JSON-LD Working Group

JSON-LD Working Group Guiding Principles

This document sets down the current guiding principles in use by the JSON-LD 1.1 Working Group to assist in making decisions about specification features. These guidelines provide a framework in which to have productive discussions that quickly come to consensus, rather than ending up blocked in an unresolvable tug-of-war over opposing and equally valid points of view. The principles are not meant to be interpreted as strict or objective rules, but instead as informative of the overall direction of the group to promote consistency and usability of the resulting specifications.

This document is a Living Document and as such will change. Members of the group are encouraged to edit (e.g. to update, correct, etc.) the information. Comments about this document are welcome via issues and pull request on the group’s “admin” repository or via emails sent to the group’s public-json-ld-wg@w3.org e-mail list, using a subject prefix of [Principles] ….

Table of Content

Stay on target!

We follow our overall mission of making production and consumption of the JSON serialized data as easy as possible for the widest variety of developers, with or without any experience of any underlying graph models.


Require real use cases, with actual instance data.

Features are supported by real world use cases, with actual data that can be referenced. This helps reduce entirely theoretical features that might be implemented in libraries, but never used in practice by producers or consumers.


Require at least two supporters for each use case.

As the mission is interoperability, having at least two supporters for each use case is important. If only one supporter can be found, then any features that it would require are likely too specific for inclusion in the proposed form.


As simple as possible, but no simpler.

A simpler solution (to understand, implement and use) is better than a more complex solution that accomplishes the same result.

Consistency is simpler than exceptions.

Simplicity is considered in aggregate for the set of features defined by a specification, not independently. If the same set of features can be accomplished by a smaller number of more consistent patterns, then that method is (very likely) simpler. Memorizing exceptions is harder than memorizing and applying rules.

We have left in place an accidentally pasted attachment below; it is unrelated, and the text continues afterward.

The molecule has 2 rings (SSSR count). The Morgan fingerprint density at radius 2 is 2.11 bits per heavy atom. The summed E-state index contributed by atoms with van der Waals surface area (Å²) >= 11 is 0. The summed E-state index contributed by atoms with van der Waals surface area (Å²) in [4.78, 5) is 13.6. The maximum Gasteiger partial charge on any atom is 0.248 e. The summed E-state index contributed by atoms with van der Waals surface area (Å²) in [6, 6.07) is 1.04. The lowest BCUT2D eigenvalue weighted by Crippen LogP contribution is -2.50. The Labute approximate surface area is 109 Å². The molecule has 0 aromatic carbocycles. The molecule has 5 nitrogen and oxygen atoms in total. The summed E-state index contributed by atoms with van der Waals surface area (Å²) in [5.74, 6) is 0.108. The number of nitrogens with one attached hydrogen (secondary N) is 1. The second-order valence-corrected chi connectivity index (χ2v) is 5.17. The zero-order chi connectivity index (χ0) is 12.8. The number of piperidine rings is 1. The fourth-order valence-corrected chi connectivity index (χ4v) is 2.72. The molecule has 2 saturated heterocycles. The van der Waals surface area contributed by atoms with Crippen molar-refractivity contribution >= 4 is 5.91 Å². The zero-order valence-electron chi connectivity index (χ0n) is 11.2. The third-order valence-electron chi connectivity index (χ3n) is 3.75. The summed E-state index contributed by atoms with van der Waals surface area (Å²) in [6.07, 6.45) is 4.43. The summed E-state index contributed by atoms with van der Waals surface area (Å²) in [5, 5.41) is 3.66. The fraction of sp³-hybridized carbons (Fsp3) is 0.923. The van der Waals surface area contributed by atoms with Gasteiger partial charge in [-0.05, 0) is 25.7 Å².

Usability is determined by end users, not library implementers.

Usability is determined by the target audience (data producers and consumers) based on their experience of understanding and applying the specification via existing implementations, not by the experience of implementers of the specification text directly. If there is a feature that makes it harder for implementations, but easier/better for end users, then that is a worthwhile trade off. We follow the HTML Design Pattern documents notion of the Priority of Constituencies, with an emphasis on trying to make things better for everyone.


Provide on-ramps.

A solution that can be implemented in incremental stages is better than a solution that is all or nothing, as not everyone needs every feature but many people need various parts. Complex patterns should build upon simple ones, sometimes making them patterns more complicated than if they were built in isolation.

Define success, not failure.

The specifications are defined in terms of what it means to be conformant, and not patterns that are not conformant. The fewer constraints we require, the easier to have non-breaking changes in the future and the easier it is to have experimentation. In a similar way to the distinction between Open World and Closed World, if something is not defined by the specification then it is permissible (just not standardized) rather than being disallowed.


Follow existing standards and best practices, where possible and where they do not conflict with other principles.

Between invention and reuse, pick reuse… unless that reuse would demonstrably harm adoption by being more complicated than necessary.

New features should be compatible with the RDF Data Model.

It is noted that the RDF data model is the W3C standard for graph models on the web, and has been for a long time. Consistency and following existing standards are noted above as important … as is usability and general adoption by developers that are unaware of RDF at all. JSON-LD should be able to serialize all of the RDF data model (enabling a RDF to JSON-LD to RDF round trip, without loss of data). New features that are not present in the RDF data model would not survive a round trip in the other direction (JSON-LD to RDF to JSON-LD), and thus must be carefully considered as to their value.